Like many camp directors, Jem Sollinger is a hugger.
There were intangible issues too.
“We’ve developed wonderful relationships with families. It’s all built on trust,” the director notes.
“If we opened, they’d trust us. They’d say, ‘It’s okay. Laurel’s got it.’ But we didn’t have it. They would follow us, but I wasn’t sure where we were going.”
Sollinger and his team explored a variety of options, including a delayed opening, shortened season and “bubbles,” all accompanied by efficient, accurate testing. Nothing seemed realistic.
As spring wore on, “quarantine fever” kicked in across the country. “Everyone loves camp, wherever they and their kids go to camp,” Sollinger says. “As more and more programs and things got canceled, camp became the one thing everyone hung on to. Everyone wanted camp to continue.”
But, he adds, “wanting, hoping and needing is not a strategic plan. Camp needs to be safe.”
Camp Laurel is in rural Maine. But it’s not isolated from the real world.
On May 18, Sollinger and his wife sent an email to Laurel families. It began:
The decision whether to operate Camp Laurel this summer has been driven by finding a clear and realistic path to safety for our entire camp community. With the many unknowns related to COVID-19 and the operational restrictions established by the American Camp Association, we are unable to find this safe path.
With great sadness, we have decided to cancel the 2020 season.
We value tremendously the trust you have placed in us and our decision was dictated by a deep sense of responsibility. It’s the most difficult decision we’ve had to make as camp directors, and the idea of upsetting our camp family has been heart-wrenching.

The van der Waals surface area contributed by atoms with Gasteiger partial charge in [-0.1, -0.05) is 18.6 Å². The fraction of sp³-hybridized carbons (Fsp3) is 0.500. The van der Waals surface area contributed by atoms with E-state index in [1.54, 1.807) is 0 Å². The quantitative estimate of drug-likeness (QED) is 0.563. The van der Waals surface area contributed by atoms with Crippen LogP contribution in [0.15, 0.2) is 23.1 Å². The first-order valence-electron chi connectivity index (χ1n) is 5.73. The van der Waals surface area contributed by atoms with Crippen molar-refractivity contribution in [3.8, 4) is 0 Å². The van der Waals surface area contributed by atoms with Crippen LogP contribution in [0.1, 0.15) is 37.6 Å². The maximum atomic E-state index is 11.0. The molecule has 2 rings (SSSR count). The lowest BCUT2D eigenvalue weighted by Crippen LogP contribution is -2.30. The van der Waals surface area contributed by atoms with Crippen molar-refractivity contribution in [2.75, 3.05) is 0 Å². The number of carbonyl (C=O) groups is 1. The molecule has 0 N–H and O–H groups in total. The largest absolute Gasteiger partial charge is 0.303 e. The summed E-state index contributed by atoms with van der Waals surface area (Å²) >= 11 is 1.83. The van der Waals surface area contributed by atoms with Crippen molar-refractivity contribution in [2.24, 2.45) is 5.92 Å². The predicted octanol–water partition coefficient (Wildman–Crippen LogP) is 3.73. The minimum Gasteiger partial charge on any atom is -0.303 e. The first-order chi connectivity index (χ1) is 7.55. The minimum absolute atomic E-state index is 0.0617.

The Sollingers gave families the option of rolling over their payment to 2021, or a full refund.
The reaction was very supportive. Sollinger calls it “a combination of disappointment, understanding, and compassion for Debbie and me.”
It’s been a strange spring for everyone. But the months ahead will feel especially strange to Sollinger. In his long camping career, he has never been in Westport in June.
He won’t be here long. Soon he, Debbie and their 3 daughters head north. They’ll spend the summer at Camp Laurel in Maine, with their leadership team.
Jem and Debbie Sollinger, and their daughters.
There’s a facility to take care of. There are social media photos and posts to send to families.
And a summer camp season — next year’s — to look forward to.
“We’ll weather the storm,” Sollinger promises. “And we’ll come back, stronger than ever.”
It’s May. For a substantial population of Westport kids, that means one thing: Camp is around the corner.
Every summer, tweens and teens head to the woodsier parts of New England, New York and (less often) other states. They spend a few weeks doing all the traditional camp stuff, and plenty of modern-day activities that keep kids coming (and coming back).